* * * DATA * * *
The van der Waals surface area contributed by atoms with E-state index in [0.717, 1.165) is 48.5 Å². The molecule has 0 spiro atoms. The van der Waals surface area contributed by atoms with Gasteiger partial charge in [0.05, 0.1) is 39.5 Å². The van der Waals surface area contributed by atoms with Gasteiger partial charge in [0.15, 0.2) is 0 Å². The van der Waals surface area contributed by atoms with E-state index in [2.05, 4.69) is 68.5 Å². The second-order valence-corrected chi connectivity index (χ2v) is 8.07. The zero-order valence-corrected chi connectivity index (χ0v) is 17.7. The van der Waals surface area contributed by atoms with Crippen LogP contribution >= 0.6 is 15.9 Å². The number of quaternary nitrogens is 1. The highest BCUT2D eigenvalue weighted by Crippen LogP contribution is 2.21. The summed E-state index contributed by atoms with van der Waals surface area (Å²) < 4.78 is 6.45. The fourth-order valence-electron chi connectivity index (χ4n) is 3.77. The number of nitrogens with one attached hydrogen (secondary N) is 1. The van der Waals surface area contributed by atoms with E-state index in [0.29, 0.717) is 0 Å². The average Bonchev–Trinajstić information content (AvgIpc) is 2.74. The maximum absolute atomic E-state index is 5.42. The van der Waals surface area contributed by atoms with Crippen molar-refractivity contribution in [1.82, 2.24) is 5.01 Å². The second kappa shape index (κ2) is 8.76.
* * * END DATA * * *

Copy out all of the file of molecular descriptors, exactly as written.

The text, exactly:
The van der Waals surface area contributed by atoms with E-state index in [0.717, 1.165) is 48.5 Å². The molecule has 0 spiro atoms. The van der Waals surface area contributed by atoms with Gasteiger partial charge in [0.05, 0.1) is 39.5 Å². The van der Waals surface area contributed by atoms with Gasteiger partial charge in [0.15, 0.2) is 0 Å². The van der Waals surface area contributed by atoms with E-state index in [2.05, 4.69) is 68.5 Å². The second-order valence-corrected chi connectivity index (χ2v) is 8.07. The zero-order valence-corrected chi connectivity index (χ0v) is 17.7. The van der Waals surface area contributed by atoms with Crippen LogP contribution >= 0.6 is 15.9 Å². The number of quaternary nitrogens is 1. The highest BCUT2D eigenvalue weighted by Crippen LogP contribution is 2.21. The summed E-state index contributed by atoms with van der Waals surface area (Å²) < 4.78 is 6.45. The fourth-order valence-electron chi connectivity index (χ4n) is 3.77. The number of nitrogens with one attached hydrogen (secondary N) is 1. The van der Waals surface area contributed by atoms with E-state index in [0.29, 0.717) is 0 Å². The average Bonchev–Trinajstić information content (AvgIpc) is 2.74. The maximum absolute atomic E-state index is 5.42. The van der Waals surface area contributed by atoms with Crippen molar-refractivity contribution in [1.82, 2.24) is 5.01 Å². The second kappa shape index (κ2) is 8.76.